To get closer—and from another perspective—Filo.News also spoke, as stated above, with Matías Olmos, a physical education teacher who was in solitary confinement at the Club San Andrés after giving positive to COVID-19. He believes he got it in the dining room where he volunteered, as it was the only place he went, «with the corresponding circulation permit,» he clarifies. «Sometimes it was my turn to be serving food, sometimes reaching the waits with food to people and sometimes, as we knew there were big people who couldn’t get out, we would take the food to the door of the house ourselves. It is very likely that in that exchange I got it.» Today marks 14 days of isolation and truth, I felt very comfortable with attention. Nurses take care of us day and night, they spend three times a day to control our temperature, pressure and everything is fine. Touch is important right now. The nurses are super friendly and attentive, I am satisfied.» Matias is fine now, but the process wasn’t easy. He was in good spirits for three days, he said, until reality fell on him. «I struggled to accept that I had to be isolated from my family for 14 days. The lockdown, the stress, the uncertainty and the missing your family make you go through an unpleasant time. I think it is super important the accompaniment and empathy of doctors, nurses; that are alert to any anxiety attack, or even panic, that can happen to anyone.»

This instinct to care for the other becomes more evident in difficult times and has no protagonists to health workers. In the neighborhood of Villa Hidalgo where Matías lives, part of a town at the northern end of the party of General San Martín (José León Suárez), the inhabitants are also active participants in the attempt to contain the pandaddress its consequences.» My neighborhood is super humble. A neighborhood of laburadora people», tells about one of the many popular neighborhoods of San Martín mixed with the traditional urbanization. «In this last time the schools nearby, such as the San Martín de Porres school, were very present with the families. Also a lot of people willing to serve food for people.» It was expendable that we, who know the families of the ward, can provide support from social development. All through contacts. When something had to be expedited, for example, the ambulance or families that did not get the bags of goods, we would go to the contacts,» he explains about this nexus that schools made and that was made by working relationships.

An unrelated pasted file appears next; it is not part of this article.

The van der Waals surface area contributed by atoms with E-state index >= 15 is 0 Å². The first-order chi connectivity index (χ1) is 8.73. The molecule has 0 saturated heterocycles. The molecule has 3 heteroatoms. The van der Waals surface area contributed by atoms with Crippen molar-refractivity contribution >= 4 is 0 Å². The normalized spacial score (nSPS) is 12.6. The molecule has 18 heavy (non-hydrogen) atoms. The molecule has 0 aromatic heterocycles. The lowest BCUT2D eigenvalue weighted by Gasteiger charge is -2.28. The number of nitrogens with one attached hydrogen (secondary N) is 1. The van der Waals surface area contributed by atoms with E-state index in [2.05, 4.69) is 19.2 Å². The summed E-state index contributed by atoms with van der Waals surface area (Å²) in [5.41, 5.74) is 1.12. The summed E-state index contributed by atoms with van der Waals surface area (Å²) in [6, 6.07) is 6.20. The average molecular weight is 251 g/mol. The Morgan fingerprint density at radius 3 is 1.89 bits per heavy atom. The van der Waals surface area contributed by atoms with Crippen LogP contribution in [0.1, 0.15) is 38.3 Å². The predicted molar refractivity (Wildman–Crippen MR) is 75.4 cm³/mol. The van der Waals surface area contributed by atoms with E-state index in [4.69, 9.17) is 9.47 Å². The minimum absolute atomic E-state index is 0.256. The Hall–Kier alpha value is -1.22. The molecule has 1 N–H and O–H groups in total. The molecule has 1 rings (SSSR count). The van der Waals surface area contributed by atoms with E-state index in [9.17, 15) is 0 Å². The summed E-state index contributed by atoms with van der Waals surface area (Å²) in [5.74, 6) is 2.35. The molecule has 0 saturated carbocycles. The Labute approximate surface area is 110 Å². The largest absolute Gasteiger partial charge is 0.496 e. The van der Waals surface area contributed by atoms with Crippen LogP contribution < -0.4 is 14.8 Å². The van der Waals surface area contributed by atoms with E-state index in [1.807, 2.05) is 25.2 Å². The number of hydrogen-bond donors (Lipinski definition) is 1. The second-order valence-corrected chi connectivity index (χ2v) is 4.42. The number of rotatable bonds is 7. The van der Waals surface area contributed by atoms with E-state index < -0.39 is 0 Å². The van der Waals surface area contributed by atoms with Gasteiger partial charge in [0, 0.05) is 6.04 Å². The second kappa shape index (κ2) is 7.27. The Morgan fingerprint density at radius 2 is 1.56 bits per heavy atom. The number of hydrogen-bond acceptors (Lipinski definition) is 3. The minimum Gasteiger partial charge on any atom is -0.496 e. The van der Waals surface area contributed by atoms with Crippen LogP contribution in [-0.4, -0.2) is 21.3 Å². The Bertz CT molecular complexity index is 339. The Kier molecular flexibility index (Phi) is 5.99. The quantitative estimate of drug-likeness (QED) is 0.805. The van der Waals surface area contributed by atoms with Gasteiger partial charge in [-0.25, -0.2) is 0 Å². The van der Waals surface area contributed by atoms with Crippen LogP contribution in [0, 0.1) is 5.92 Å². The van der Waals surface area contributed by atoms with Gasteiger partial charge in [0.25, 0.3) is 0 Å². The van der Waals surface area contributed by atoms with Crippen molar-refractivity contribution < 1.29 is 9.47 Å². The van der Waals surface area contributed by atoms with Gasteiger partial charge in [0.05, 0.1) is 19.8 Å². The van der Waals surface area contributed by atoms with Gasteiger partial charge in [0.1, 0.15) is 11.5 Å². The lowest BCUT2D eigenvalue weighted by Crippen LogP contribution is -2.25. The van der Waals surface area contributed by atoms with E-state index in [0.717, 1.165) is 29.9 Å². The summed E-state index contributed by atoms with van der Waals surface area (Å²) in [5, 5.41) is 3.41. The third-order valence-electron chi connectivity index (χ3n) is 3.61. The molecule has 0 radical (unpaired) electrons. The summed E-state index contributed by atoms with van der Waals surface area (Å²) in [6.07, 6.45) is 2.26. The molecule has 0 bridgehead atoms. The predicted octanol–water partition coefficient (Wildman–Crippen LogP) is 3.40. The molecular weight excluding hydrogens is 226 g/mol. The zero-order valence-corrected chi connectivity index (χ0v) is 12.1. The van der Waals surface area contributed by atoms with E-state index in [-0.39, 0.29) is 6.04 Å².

On the other hand, it also tells us about the participation of the church: there are several throughout the town of José León Suárez and they work all year round. «There is a large group of young people, of men, of priests, who deal with the need of the wards, and each group has a specific role. Now, for example, there are groups of young people recovered [de adicción a las drogas] who go to the villas to disinfect the streets and sidewalks with a whole health team.» It is a community task and the various groups are rotating so that, in case there is any contagion, not all but the group that touched him go that day, «so as not to suspend the service to the community that is a fundamental pillar, food.» The truth is that it is a tremendous deployment that the church makes in those neighborhoods so vulnerable,» he adds.

Already recovered and eager to help, Matías reflects: «You find something you do not know what you are facing, and we love to have control of things, that nothing escapes us. But at that moment, in the test we realize that we are vulnerable and that we often have to cede control of things to God. I believe in God and from my perspective, I live it as a test, where faith is greater than fear,» he concludes.
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Original source in Spanish